How to study Chemistry
Space out the work
An hour every day is better than trying to cram many problems into a single study session.
Read before lecture
Doing the assigned readings before class will help you understand the lecture.
Focus on the main points in lecture
Do not attempt to produce a transcript or verbatim account of the lecture. Rather, get the high points and fill in details later.
Rework your notes after lecture
Work through the notes carefully, and make sure that you understand each concept.
- Redraw any structures or important diagrams
- Expand each point from lecture using the textbook
- Fill in blank spaces or abbreviated material in your notes
Keep up with the readings
Read and take notes on the assigned material before you come to class.
Memorize essential information including reactions
But remember that memorization is not the goal!
Conceptual understanding is the goal
The point of working on problems is NOT to get the “right answer.” By working on problems, you will become more familiar with central concepts and ideas in chemistry. Having a conceptual understanding means that you can:
- Take a core chemistry idea and apply it to a new situation or problem
- Think about core ideas and their implications
- Predict and explain chemical systems
- Use critical thinking to solve problems
Work problems until you can teach the material to someone else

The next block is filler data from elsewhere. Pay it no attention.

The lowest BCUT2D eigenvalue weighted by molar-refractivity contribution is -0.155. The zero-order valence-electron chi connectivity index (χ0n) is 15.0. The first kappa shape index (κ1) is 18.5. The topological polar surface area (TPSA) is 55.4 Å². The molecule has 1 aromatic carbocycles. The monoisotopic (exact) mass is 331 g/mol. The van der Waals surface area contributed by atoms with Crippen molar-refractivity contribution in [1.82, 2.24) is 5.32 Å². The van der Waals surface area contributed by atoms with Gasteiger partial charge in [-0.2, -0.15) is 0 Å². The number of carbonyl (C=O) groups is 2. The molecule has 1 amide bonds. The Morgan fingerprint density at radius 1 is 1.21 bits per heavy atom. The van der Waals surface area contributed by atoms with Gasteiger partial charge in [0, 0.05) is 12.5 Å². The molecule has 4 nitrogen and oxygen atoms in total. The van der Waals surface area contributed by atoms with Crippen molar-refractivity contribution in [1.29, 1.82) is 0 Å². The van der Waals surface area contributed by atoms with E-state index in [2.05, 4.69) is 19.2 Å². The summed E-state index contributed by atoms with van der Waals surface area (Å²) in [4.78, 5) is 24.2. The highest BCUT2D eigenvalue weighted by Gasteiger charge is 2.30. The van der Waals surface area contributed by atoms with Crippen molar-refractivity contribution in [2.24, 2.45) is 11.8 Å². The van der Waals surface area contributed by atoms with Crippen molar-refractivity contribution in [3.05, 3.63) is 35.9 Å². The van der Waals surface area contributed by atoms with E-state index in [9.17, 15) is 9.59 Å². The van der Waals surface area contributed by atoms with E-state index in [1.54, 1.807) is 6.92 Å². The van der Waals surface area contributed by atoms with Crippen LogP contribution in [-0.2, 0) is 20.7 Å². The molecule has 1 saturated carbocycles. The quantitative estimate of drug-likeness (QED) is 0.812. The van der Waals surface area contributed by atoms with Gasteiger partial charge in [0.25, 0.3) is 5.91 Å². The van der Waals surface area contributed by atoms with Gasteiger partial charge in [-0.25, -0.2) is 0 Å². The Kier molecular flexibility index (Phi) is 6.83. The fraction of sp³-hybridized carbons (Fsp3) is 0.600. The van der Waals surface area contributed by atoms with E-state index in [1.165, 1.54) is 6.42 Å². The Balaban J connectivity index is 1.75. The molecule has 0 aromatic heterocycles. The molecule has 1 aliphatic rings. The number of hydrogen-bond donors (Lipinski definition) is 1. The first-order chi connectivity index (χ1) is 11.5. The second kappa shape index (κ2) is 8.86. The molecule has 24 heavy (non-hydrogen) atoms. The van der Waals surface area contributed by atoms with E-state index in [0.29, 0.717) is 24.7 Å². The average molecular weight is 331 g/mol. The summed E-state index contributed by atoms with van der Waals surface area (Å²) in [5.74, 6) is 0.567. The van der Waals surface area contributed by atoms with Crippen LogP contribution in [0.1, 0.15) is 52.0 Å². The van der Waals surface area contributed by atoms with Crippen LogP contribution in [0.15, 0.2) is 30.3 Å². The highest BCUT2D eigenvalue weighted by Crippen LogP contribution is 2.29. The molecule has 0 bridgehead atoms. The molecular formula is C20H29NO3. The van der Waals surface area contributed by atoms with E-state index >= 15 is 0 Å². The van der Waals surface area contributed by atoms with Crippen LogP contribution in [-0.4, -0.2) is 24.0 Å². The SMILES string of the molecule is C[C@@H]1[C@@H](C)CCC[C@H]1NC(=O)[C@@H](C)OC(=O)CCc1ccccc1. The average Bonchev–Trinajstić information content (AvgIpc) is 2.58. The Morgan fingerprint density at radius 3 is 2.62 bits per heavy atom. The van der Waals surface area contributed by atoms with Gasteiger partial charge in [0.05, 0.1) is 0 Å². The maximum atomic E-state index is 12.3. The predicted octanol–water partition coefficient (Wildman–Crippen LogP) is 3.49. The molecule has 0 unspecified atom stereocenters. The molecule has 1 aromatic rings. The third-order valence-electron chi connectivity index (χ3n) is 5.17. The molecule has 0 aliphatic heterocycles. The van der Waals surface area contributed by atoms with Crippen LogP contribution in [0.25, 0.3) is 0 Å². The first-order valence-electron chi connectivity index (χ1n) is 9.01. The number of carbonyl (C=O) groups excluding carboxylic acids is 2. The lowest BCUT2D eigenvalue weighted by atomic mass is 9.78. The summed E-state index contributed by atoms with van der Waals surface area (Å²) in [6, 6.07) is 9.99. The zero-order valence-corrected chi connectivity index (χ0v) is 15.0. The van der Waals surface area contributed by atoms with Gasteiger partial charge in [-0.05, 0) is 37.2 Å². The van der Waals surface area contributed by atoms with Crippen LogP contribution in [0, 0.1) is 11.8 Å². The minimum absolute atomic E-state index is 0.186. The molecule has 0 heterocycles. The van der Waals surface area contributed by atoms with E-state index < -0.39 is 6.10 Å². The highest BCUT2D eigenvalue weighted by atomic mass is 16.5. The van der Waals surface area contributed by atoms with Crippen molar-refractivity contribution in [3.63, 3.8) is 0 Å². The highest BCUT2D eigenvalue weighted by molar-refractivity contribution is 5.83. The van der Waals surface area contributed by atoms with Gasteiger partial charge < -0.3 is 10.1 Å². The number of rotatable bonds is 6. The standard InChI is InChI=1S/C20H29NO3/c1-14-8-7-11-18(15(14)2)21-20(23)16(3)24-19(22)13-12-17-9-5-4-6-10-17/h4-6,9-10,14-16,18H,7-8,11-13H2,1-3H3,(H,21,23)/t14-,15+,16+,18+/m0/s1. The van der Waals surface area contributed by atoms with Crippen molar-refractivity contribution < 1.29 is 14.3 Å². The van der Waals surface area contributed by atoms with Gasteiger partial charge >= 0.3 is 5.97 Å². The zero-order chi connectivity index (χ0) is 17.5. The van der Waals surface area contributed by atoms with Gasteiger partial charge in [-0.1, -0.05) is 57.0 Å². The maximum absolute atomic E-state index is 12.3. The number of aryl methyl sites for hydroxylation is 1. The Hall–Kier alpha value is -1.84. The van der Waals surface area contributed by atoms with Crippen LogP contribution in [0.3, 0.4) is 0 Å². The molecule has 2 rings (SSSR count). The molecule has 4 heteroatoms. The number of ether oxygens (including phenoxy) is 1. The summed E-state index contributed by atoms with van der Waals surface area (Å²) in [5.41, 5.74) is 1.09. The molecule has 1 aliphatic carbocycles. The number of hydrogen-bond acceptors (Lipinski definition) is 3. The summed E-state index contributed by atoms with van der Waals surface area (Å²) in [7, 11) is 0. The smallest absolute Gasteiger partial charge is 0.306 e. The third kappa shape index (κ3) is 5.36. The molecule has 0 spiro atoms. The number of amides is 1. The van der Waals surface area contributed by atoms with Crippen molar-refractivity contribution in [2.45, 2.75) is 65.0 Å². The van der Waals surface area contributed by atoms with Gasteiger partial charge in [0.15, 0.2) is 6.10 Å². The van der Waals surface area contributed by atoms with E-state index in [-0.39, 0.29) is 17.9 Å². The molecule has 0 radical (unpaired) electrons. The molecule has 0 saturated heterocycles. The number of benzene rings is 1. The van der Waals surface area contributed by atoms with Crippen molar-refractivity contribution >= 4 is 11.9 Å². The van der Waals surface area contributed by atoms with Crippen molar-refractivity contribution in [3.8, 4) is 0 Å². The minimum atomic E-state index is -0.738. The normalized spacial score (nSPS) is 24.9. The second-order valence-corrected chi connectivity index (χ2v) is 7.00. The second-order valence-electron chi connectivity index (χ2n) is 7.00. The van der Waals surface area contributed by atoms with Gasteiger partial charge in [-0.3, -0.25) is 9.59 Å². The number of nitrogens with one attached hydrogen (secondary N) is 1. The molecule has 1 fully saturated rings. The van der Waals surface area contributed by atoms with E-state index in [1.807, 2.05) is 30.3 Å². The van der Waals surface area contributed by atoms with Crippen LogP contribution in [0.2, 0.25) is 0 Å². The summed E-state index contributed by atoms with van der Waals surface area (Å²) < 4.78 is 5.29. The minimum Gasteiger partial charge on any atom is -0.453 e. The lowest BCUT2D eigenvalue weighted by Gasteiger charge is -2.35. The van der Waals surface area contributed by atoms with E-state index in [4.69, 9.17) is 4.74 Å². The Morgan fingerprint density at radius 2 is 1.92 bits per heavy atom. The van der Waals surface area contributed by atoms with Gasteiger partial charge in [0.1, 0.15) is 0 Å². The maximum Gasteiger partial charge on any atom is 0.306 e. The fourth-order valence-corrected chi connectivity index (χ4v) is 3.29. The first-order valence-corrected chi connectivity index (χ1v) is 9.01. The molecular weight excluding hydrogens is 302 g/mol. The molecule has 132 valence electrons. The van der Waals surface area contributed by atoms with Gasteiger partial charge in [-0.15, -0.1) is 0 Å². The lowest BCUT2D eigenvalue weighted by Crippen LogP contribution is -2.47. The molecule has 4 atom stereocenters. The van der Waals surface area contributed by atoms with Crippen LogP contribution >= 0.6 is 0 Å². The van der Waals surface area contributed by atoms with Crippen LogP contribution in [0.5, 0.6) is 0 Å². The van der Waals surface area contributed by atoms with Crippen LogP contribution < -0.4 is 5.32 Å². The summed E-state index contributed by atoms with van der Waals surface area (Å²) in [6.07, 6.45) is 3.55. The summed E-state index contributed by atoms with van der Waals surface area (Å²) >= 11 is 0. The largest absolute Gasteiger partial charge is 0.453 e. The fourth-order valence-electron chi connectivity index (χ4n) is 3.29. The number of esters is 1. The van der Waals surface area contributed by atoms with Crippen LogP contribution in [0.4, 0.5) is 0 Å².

You should do every problem from each chapter. If you run out of problems, find another text or look online.
- If you are stuck on a problem, consult the text before asking for help (Use the index!)
- If you cannot solve a problem in about 15 minutes, you are probably missing an important step or detail. Go back and review your textbook as well as lecture notes.
- Return to difficult problems after you have had more practice.
Attend office hours
Students who use office hours learn more chemistry and get higher grades.
Form study groups
Working with a small group of students (3-4) will enhance your learning through the exchange ideas. Teaching others is one of the best ways to learn chemistry.
Think like a molecule
Always consider what is happening on the molecular level. Where are the electrons, what are they doing, and why?
“Chemistry Study Habits” by Steve Hardinger, University of California, Los Angeles, accessed July 27, 2017, http://www.chem.ucla.edu/~harding/study_hints.html.
Holme, Thomas A., Cynthia J. Luxford and Alexandra Brandriet. “Defining Conceptual Understanding in General Chemistry.” Journal of Chemical Education 92 (2015): 1477-1483.